Award winning author Bob Doerr grew up in a military family, graduated from the Air Force Academy, and had a career of his own in the Air Force. Bob specialized in criminal investigations and counterintelligence gaining significant insight to the worlds of crime, espionage, and terrorism. His work brought him into close coordination with the security agencies of many countries and filled his mind with the fascinating plots and characters found in his books today. His education credits include a Masters in International Relations from Creighton University. A full time author with ten published books, Bob was selected by the Military Writers Society of America as its Author of the Year for 2013. The Eric Hoffer Awards awarded No One Else to Kill its 2013 first runner up to the grand prize for commercial fiction. Two of his other books were finalists for the Eric Hoffer Award in earlier contests. Loose Ends Kill won the 2011 Silver medal for Fiction/mystery by the Military Writers Society of America. Another Colorado Kill received the same Silver medal in 2012 and the silver medal for general fiction at the Branson Stars and Flags national book contest in 2012. Bob released an international thriller titled The Attack in May 2014, and more recently, Caffeine Can Kill, his sixth book in the Jim West mystery series. Bob has also written two novellas for middle grade readers in the Enchanted Coin series: The Enchanted Coin and The Rescue of Vincent. Bob lives in Garden Ridge, Texas, with Leigh, his wife of 42 years, and Cinco, their ornery cat.
Captain George William Jackson (a.k.a. G. William Weatherly) grew up in Huntington, New York. After graduating (with honors) from the University of Wisconsin, he was commissioned an Ensign in June 1969. In the course of a 30 year career, he achieved exceptional credentials in nuclear power, being assigned to the pre-commissioning units of two submarines to oversee the testing of the nuclear engineering plants and training of the initial crews. He commanded three different submarines, USS Shark (SSN-591), USS Billfish (SSN-676) and PCU Rhode Island (SSBN740.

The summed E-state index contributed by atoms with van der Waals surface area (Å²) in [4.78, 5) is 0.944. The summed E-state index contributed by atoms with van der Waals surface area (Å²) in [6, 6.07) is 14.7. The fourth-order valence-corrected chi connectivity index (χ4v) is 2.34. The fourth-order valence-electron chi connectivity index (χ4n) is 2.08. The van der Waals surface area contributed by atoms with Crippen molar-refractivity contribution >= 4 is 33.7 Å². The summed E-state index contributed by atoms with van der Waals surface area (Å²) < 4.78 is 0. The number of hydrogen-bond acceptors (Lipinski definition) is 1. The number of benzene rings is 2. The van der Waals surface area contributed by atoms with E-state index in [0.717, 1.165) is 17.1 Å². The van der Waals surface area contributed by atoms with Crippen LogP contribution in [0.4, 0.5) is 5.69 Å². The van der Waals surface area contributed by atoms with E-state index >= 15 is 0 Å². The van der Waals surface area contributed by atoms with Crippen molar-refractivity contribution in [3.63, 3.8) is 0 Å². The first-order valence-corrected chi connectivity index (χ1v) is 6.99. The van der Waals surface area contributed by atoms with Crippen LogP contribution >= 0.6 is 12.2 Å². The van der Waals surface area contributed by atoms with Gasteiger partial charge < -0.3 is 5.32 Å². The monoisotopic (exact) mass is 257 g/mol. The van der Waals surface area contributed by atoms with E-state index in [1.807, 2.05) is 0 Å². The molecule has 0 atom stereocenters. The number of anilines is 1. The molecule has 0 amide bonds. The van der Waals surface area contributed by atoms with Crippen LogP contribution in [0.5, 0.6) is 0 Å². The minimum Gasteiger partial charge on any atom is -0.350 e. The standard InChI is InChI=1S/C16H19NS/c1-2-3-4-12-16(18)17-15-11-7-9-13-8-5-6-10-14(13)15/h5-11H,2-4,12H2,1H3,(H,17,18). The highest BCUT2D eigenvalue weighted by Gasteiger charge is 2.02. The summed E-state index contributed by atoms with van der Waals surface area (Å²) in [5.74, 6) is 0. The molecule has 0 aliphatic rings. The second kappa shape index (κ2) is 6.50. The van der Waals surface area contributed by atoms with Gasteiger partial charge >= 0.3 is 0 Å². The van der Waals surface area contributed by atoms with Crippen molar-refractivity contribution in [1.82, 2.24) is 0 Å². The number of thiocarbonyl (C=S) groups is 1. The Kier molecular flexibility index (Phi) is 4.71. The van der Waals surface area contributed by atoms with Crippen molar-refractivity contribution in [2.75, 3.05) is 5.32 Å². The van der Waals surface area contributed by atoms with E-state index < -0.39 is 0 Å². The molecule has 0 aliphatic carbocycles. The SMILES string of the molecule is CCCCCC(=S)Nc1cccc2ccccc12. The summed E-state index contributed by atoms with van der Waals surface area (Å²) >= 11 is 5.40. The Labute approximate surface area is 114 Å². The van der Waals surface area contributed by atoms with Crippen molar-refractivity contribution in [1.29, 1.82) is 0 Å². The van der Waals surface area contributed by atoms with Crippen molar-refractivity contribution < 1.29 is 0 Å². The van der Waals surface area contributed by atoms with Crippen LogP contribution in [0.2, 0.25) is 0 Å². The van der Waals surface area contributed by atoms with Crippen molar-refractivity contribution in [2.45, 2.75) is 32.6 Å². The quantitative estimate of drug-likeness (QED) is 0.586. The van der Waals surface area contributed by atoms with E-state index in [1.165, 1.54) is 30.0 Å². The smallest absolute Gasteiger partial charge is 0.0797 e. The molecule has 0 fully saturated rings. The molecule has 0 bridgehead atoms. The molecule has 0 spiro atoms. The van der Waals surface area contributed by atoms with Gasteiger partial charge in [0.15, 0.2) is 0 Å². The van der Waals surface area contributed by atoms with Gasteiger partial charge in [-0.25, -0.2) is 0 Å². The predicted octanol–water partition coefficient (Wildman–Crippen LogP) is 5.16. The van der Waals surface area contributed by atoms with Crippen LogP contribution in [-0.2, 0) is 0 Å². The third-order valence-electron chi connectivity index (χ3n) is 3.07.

Between 1977 and 1980, he served on Admiral Rickover's staff in Washington, DC. From 1994 until July of 1999, he was a Professor of Operations, held the Lockwood Chair of Undersea Warfare and was Chairman of the Joint Military Operations Department at the U.S. Naval War College in Newport, Rhode Island. There he oversaw and coordinated the efforts of 38 other professors and certified the Joint Professional Military Education of over two thousand mid-grade and senior officers.
He is a member of the Society of Naval Architects and Marine Engineers (a global organization) and over a dozen other professional and veteran groups.
He lives in Southeastern Connecticut with his wife of over 40 years, Caren. With her help and a host of former sailors and friends, he began his writing career in 2008 and won the MWSA gold medal for fiction with his first novel, Sheppard of the Argonne, in 2016.
I’m a retired LtCol USMCR and Father of 3. My wife and I have a Law Firm and Title Insurance Business for over 20 years as well as several other Family and Real Estate Entities. I recently published my first book, Borderline Decision, and have turned over my second, Caribbean Cabal, to my editor.
Armed with degrees in physics/math, architecture, civil engineering, and chiropractic, Larry Greenly has led a multi-faceted life as a teacher, engineer, and doctor of chiropractic. His career as a freelance writer/editor of myriad non-fiction articles began over 30 years ago with a long-running medical column in professional journals. Along the way, Greenly garnered a number of writing awards and recognition, including the Parris Award and others.
His book, Eugene Bullard: World's First Black Fighter Pilot, won a Silver Medal in the 2016 MWSA book contest, was named a 2015 Booklist Top Ten Multicultural Nonfiction Book for Youth, won a Gold Medal in the 2014 National Moonbeam Children's Book Awards, won Best Young Adult Book in the 2014 NM/AZ Book Awards, was a finalist in the Society of Children’s Book Writers and Illustrators (SCBWI) Southwest Region Crystal Kite Award, earned a starred review from the American Library Association (ALA) and earned a recommendation from Voices of Youth Advocates (VOYA).
Over the last three decades, Greenly has edited and proofread many books for other writers. He has been a writing instructor and speaker for years at various organizations around the country. Greenly is a book judge for several writing organizations. And he is a member of MWSA, SouthWest Writers, and SCBWI.